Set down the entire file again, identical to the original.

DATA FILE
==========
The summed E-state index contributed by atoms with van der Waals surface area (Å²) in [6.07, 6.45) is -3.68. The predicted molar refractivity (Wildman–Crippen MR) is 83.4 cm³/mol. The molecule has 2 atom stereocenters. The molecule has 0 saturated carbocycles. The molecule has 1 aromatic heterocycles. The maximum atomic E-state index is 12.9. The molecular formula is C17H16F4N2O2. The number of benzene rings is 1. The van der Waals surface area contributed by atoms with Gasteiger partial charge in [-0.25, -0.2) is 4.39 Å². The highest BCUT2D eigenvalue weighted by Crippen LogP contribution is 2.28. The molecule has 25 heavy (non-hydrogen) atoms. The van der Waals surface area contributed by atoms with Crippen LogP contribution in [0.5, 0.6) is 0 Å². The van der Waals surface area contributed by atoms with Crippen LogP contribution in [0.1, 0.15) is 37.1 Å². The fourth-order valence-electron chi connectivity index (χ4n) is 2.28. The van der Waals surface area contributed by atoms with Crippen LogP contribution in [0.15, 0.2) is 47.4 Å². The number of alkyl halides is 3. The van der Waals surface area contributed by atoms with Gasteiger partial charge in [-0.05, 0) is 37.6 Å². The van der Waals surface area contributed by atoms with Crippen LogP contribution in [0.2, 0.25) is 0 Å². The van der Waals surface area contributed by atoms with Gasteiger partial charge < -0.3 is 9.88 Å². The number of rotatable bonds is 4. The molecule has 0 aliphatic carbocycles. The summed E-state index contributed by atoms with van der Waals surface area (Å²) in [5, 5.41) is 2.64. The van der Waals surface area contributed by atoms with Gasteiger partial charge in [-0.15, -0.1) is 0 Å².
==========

The summed E-state index contributed by atoms with van der Waals surface area (Å²) in [6.07, 6.45) is -3.68. The predicted molar refractivity (Wildman–Crippen MR) is 83.4 cm³/mol. The molecule has 2 atom stereocenters. The molecule has 0 saturated carbocycles. The molecule has 1 aromatic heterocycles. The maximum atomic E-state index is 12.9. The molecular formula is C17H16F4N2O2. The number of benzene rings is 1. The van der Waals surface area contributed by atoms with Gasteiger partial charge in [-0.25, -0.2) is 4.39 Å². The highest BCUT2D eigenvalue weighted by Crippen LogP contribution is 2.28. The molecule has 25 heavy (non-hydrogen) atoms. The van der Waals surface area contributed by atoms with Crippen LogP contribution in [0.5, 0.6) is 0 Å². The van der Waals surface area contributed by atoms with Crippen LogP contribution in [0.1, 0.15) is 37.1 Å². The fourth-order valence-electron chi connectivity index (χ4n) is 2.28. The van der Waals surface area contributed by atoms with Crippen LogP contribution in [0.15, 0.2) is 47.4 Å². The number of alkyl halides is 3. The van der Waals surface area contributed by atoms with Gasteiger partial charge in [-0.05, 0) is 37.6 Å². The van der Waals surface area contributed by atoms with Crippen LogP contribution in [0.2, 0.25) is 0 Å². The van der Waals surface area contributed by atoms with Gasteiger partial charge < -0.3 is 9.88 Å². The number of rotatable bonds is 4. The molecule has 0 aliphatic carbocycles. The summed E-state index contributed by atoms with van der Waals surface area (Å²) in [5, 5.41) is 2.64. The van der Waals surface area contributed by atoms with Gasteiger partial charge in [-0.15, -0.1) is 0 Å².